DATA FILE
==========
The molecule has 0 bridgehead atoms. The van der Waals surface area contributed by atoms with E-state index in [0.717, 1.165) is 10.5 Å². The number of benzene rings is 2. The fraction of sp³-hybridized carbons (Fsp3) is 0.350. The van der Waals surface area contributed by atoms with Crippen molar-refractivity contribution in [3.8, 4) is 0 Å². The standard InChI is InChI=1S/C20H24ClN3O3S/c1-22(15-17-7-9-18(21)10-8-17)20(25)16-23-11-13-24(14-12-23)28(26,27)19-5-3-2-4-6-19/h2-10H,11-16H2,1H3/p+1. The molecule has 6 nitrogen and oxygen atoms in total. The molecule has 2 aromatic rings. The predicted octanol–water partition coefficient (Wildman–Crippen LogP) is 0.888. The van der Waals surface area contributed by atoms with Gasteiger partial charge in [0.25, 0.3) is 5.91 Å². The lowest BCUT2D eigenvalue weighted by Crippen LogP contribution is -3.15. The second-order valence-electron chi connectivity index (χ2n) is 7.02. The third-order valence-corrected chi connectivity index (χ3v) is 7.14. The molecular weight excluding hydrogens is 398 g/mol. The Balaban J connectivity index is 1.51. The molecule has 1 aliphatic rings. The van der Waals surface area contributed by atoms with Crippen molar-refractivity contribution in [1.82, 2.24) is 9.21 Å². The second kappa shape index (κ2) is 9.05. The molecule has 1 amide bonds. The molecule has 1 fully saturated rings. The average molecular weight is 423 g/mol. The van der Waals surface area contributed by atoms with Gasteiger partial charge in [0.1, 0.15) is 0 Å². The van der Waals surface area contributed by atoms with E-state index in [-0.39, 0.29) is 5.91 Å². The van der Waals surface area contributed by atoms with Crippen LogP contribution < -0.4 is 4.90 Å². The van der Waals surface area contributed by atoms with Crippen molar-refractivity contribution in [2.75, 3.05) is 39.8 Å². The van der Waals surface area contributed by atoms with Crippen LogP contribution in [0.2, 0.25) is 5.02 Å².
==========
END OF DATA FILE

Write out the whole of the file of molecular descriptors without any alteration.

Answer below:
The molecule has 0 bridgehead atoms. The van der Waals surface area contributed by atoms with E-state index in [0.717, 1.165) is 10.5 Å². The number of benzene rings is 2. The fraction of sp³-hybridized carbons (Fsp3) is 0.350. The van der Waals surface area contributed by atoms with Crippen molar-refractivity contribution in [3.8, 4) is 0 Å². The standard InChI is InChI=1S/C20H24ClN3O3S/c1-22(15-17-7-9-18(21)10-8-17)20(25)16-23-11-13-24(14-12-23)28(26,27)19-5-3-2-4-6-19/h2-10H,11-16H2,1H3/p+1. The molecule has 6 nitrogen and oxygen atoms in total. The molecule has 2 aromatic rings. The predicted octanol–water partition coefficient (Wildman–Crippen LogP) is 0.888. The van der Waals surface area contributed by atoms with Gasteiger partial charge in [0.25, 0.3) is 5.91 Å². The lowest BCUT2D eigenvalue weighted by Crippen LogP contribution is -3.15. The second-order valence-electron chi connectivity index (χ2n) is 7.02. The third-order valence-corrected chi connectivity index (χ3v) is 7.14. The molecular weight excluding hydrogens is 398 g/mol. The Balaban J connectivity index is 1.51. The molecule has 1 aliphatic rings. The van der Waals surface area contributed by atoms with Crippen molar-refractivity contribution in [1.82, 2.24) is 9.21 Å². The second kappa shape index (κ2) is 9.05. The molecule has 1 amide bonds. The molecule has 1 fully saturated rings. The average molecular weight is 423 g/mol. The van der Waals surface area contributed by atoms with Gasteiger partial charge in [0.1, 0.15) is 0 Å². The van der Waals surface area contributed by atoms with E-state index in [-0.39, 0.29) is 5.91 Å². The van der Waals surface area contributed by atoms with Crippen LogP contribution < -0.4 is 4.90 Å². The van der Waals surface area contributed by atoms with Crippen molar-refractivity contribution in [2.75, 3.05) is 39.8 Å². The van der Waals surface area contributed by atoms with Crippen LogP contribution in [0.2, 0.25) is 5.02 Å².